The first and only "female" M&M, Ms Green, was created in the late 1990s. In this commercial, she walks down the street to many catcalls from guys she passes. She rolls her eyes and with contempt says, "Men." Then a few women turns and one says: "I'd like to get my hands on that." With equal contempt, Ms. Green says, "Women." After a whistle, she turns to yell, "Go buy yourself a bag!" The joke here is that everyone, women included, is attracted to her. It is handled in a neutral way that doesn't insult gays but may be objectionable for overweight people."
Marketing the Rainbow
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When Mars announced in 2022 that the M&M's would become “more nuanced personalities to underscore the importance of self-expression and power of community through storytelling”, the internet exploded in laughter.
The green M&M, for example, would be wearing sneakers from now on “to reflect her effortless confidence” and the brown M&M will wear sensible kitten heels instead of her previous high heels to show that she is sensible. The red
Mars' M&M brand has shown some interesting displays of Marketing the Rainbow, with a very early start (1999) and some clear statements of support to LGBT diversity - and other minorities. It is interesting to see how candy can be used to make such statements, and even more interesting to see how it causes controversy among the conservatives - which is always a good sign. They did withdraw of the lesbian relationship between Green en Brown a bit, but M&M scores a magnificent 9+ for their efforts.
They also changed the skin color on the characters’ arms and legs to match their candy shells instead of the white-people flesh tone in their previous design. Today.com observed: "The blink-or-you'll-miss-it design changes are kind of like looking at one of those "Can you spot the difference?" pictures." In an effort to represent all different shapes and sizes, Mars said they would also be shaking up the look of the actual candies.
All in all a bit of a surprising attempt to be 'more inclusive', while they already had done so much to show their diversity.
Early 2023, conservative media attacked M&Ms after they released candy packages with only female characters, Green, Brown, and the new Purple - described by some media as "a woke female-only special edition". The latter was 'oversized' to celebrate body positivity (which is a bit ironic for a candy brand). The limited edition package shows the three female characters upside down (so the M becomes a W for “woman”) with the message “Supporting women flipping the status quo.”
A tweet from 2015 of the Green and Brown (previously both characterized as female) holding hands on the beach went viral. The caption says: “It’s rare Ms. Brown and I get to spend time together without some colorful characters barging in. – Ms. Green”. The implication was that the characters were lesbians. Mars said their relationship is based on the two 'together throwing shine and not shade'. In 2021 it was suggested by a blogger that the green and brown M&Ms were "two beautiful and happy trans women lesbians".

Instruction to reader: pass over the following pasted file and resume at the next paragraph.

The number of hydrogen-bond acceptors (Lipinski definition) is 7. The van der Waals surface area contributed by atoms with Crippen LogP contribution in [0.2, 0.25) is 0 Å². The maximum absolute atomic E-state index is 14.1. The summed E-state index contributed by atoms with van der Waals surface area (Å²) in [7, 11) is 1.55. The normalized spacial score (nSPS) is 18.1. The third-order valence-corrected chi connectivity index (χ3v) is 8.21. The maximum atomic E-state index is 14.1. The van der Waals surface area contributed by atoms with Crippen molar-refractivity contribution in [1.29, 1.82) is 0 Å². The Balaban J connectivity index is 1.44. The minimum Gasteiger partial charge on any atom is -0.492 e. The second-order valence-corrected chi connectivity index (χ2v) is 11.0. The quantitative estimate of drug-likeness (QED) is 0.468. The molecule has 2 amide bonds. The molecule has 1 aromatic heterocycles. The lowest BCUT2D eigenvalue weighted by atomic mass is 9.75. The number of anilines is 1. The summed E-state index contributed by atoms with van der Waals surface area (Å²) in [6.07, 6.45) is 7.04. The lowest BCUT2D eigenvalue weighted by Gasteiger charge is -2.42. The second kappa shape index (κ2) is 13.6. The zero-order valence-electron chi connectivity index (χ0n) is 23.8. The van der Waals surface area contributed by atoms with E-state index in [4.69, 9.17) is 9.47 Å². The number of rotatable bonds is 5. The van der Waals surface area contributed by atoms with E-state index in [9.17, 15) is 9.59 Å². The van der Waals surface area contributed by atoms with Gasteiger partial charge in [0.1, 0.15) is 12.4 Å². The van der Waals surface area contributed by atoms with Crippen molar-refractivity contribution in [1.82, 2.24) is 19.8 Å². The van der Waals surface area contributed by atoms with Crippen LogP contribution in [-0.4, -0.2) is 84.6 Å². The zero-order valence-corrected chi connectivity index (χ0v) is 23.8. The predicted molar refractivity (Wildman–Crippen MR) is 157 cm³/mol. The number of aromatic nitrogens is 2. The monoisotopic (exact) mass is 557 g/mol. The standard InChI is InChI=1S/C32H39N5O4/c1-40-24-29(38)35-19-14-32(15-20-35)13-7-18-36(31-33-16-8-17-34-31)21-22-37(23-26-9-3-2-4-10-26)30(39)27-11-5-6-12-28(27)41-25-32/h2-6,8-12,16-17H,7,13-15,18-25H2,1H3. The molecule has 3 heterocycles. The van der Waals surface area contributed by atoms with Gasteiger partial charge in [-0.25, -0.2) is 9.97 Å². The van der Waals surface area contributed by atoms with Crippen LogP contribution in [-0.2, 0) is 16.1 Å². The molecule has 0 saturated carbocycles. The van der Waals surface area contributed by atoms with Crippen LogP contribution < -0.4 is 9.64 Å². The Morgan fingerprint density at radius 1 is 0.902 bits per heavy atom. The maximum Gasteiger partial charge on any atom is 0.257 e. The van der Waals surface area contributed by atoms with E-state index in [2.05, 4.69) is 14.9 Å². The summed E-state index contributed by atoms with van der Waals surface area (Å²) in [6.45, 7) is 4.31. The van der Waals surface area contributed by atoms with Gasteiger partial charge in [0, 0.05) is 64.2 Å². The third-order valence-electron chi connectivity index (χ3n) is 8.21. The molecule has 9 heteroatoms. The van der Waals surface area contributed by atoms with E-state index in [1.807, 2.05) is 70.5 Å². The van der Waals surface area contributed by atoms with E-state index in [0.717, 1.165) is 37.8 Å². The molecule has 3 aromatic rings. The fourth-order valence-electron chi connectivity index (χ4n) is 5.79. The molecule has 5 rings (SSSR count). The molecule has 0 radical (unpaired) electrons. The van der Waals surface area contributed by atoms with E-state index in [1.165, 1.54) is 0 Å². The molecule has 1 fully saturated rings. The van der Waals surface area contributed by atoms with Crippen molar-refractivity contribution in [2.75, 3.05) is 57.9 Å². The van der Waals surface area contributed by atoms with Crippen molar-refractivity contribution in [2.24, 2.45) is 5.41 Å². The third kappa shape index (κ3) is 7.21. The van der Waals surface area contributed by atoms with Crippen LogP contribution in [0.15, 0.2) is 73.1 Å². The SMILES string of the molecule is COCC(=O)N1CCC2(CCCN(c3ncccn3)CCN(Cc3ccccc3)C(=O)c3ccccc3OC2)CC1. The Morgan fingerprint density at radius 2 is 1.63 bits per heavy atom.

In 2022 M&Ms introduced their first new character in a decade: Purple. The character's "charm and quirky nature" come from her "keen self-awareness, authenticity, and confidence," Mars said.
The character, voiced by comedian and talk show host Amber Ruffin, was introduced in this rather awkward YouTube video for her new song, ‘I’m just Gonna Be Me’.
The song features four real-life artists: saxophonist Grace Kelly, dancers and choreographers Devin Santiago and Colo Cag, and opera singer Anthony Roth Costanzo. The three male characters are quite flamboyant.
For every stream, M&Ms donated $1 (up to $500,000) to Sing for Hope, a non-profit worldwide organization that harnesses the power of the arts to create a better world.
M&M will be less bossy and the orange M&M will “acknowledge his anxiety.” One pundit said: “finally an M&M with mental health struggles.”
Fox bigot Tucker Carlson freaked out when M&Ms announced that Green and Brown would be wearing more sensible shoes, saying that the “less sexy” footwear made the candy “deeply unappealing and totally androgynous.”
“Women all over the world are flipping how they define success and happiness while challenging the status quo, so we’re thrilled to be able to recognize and celebrate them,” said Mars Wrigley North America chief marketing officer Gabrielle Wesley. M&Ms donated $1 for every purchase up to $500,000 to She Is The Music and We Are Moving the Needle, two nonprofit organizations supporting women in the recording industry, as well as $300,000 to other nonprofit organizations.
“This is the kind of thing that makes China say like, ‘Oh good, keep focusing on that, keep focusing on giving people their own color M&Ms, while we take over all of the mineral deposits in the entire world,” said Fox co-host Martha MacCallum on Outnumbered. A text on the screen also noted that Green and Brown held hands in an ad - a picture from 2015, by the way. And should we be worried about China, because of some candies...?